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(cover picture) Polgovsky, Eugenio
2008 The Inheritors (Los herederos). Brooklyn, New York: Icarus Films.

Notes: DVD Color 90 minutes
(Check out my bio!) Reviewed 22 Nov 2009 by:
William Yaworsky <>
University of Texas at Brownsville
Medium: Film/Video
Child labor - Mexico
Children of agricultural laborers - Mexico
Children - Mexico - Economic conditions
Agricultural laborers - Mexico

ABSTRACT:    “The Inheritors” documents the grueling labor undertaken by migratory farm workers in Mexico, with a particular emphasis on the lives of children. The film reveals a world of tedious chores, few joys, and fewer opportunities for education. Filmed in various Mexican states, “The Inheritors” unmasks the realities of life in rural Mexico.

This is a film about the rural poor in Mexico. These are not self-sufficient peasants divorced from wage labor markets and state subsidy programs in the Chayanovian sense (as described in Chayanov, 1966). Rather, they better approximate the rural dwellers described by de Janvrey et al (1997). Engaged in various occupations and enmeshed in migratory wage labor markets, they represent a significant portion of the rural labor force in Mexican states like Guerrero.

What we see is a life of labor from childhood onwards—kids herding goats, hauling wood, and picking tomatoes. Other documented economic activities include cement mixing, weaving, artwork, and corn farming, and virtually every farm animal imaginable makes an appearance. If they had shown banditry, street vending, the reforestation/mescal industry and illicit drug production, they pretty much would have covered the gamut of major rural industries. Still, what they showed was enlightening enough. It does not look like an easy life, but the children seem happy and normal (more or less), until one starts speculating on what a lack of educational opportunities portends for their future life chances. The fact that agriculture can be a hazardous occupation and that it employs seventy percent of the world’s child labor force (FAO, 2006) also is worth mulling over. Exposure to pesticides, the elements, and dangerous equipment pose real threats to children, as their inexperience with unfamiliar tools and susceptibility to toxic elements render them highly vulnerable. Migratory agricultural workers have been documented drinking canal water for sustenance and being exposed to pesticides delivered via aircraft (Morelos, 2007).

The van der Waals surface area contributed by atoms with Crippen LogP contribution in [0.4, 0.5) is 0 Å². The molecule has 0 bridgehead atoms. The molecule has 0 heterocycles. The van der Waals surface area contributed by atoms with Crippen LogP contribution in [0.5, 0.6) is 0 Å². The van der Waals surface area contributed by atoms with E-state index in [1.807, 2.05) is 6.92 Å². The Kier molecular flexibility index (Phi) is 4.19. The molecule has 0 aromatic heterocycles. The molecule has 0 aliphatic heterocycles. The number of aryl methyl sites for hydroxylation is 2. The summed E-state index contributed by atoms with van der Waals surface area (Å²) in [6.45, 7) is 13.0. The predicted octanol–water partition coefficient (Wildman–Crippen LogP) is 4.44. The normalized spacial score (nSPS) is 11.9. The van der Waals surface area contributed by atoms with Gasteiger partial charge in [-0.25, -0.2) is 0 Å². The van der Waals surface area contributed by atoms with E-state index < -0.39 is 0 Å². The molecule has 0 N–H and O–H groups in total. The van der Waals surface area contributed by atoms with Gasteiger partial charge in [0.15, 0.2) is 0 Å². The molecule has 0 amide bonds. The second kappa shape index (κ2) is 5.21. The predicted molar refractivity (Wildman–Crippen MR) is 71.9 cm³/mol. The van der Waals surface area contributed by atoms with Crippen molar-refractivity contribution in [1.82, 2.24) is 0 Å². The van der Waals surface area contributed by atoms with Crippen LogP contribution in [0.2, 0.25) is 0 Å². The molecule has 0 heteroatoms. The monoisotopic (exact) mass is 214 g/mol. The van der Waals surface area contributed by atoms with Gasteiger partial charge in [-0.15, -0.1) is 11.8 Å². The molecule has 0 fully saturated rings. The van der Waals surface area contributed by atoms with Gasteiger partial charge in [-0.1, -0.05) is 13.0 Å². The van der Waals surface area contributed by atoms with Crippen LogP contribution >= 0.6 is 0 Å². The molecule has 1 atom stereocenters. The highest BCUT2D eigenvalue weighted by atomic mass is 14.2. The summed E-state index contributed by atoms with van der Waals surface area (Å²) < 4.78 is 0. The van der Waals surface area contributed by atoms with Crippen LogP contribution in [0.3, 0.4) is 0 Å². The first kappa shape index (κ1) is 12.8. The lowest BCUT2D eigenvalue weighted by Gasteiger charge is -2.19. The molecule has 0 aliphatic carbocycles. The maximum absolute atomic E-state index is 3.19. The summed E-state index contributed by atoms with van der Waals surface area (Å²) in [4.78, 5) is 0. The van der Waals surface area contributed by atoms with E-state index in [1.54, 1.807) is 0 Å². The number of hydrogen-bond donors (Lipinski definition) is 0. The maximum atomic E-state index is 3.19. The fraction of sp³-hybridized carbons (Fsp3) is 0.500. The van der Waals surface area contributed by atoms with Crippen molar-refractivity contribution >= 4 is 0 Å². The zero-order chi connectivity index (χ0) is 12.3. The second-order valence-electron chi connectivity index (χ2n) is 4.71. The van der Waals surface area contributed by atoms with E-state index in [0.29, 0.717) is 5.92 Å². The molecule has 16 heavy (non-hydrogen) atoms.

Such is the conundrum. Marxists and functionalists would love to debate this film. So would cultural relativists and supporters of universal human rights guarantees. I’ve done extensive fieldwork and survey research in Guerrero myself (see Yaworsky, 2005; Kyle and Yaworsky, 2008; Yaworsky and Kickham, 2009) and have seen first hand the devastating poverty in the state’s rural sector. I tend to find value in the Popperian notion that criticism of the institutions and culture traits of society is the right approach, so as to conjecture better solutions to the practical problems faced by the rural poor. But that’s just me.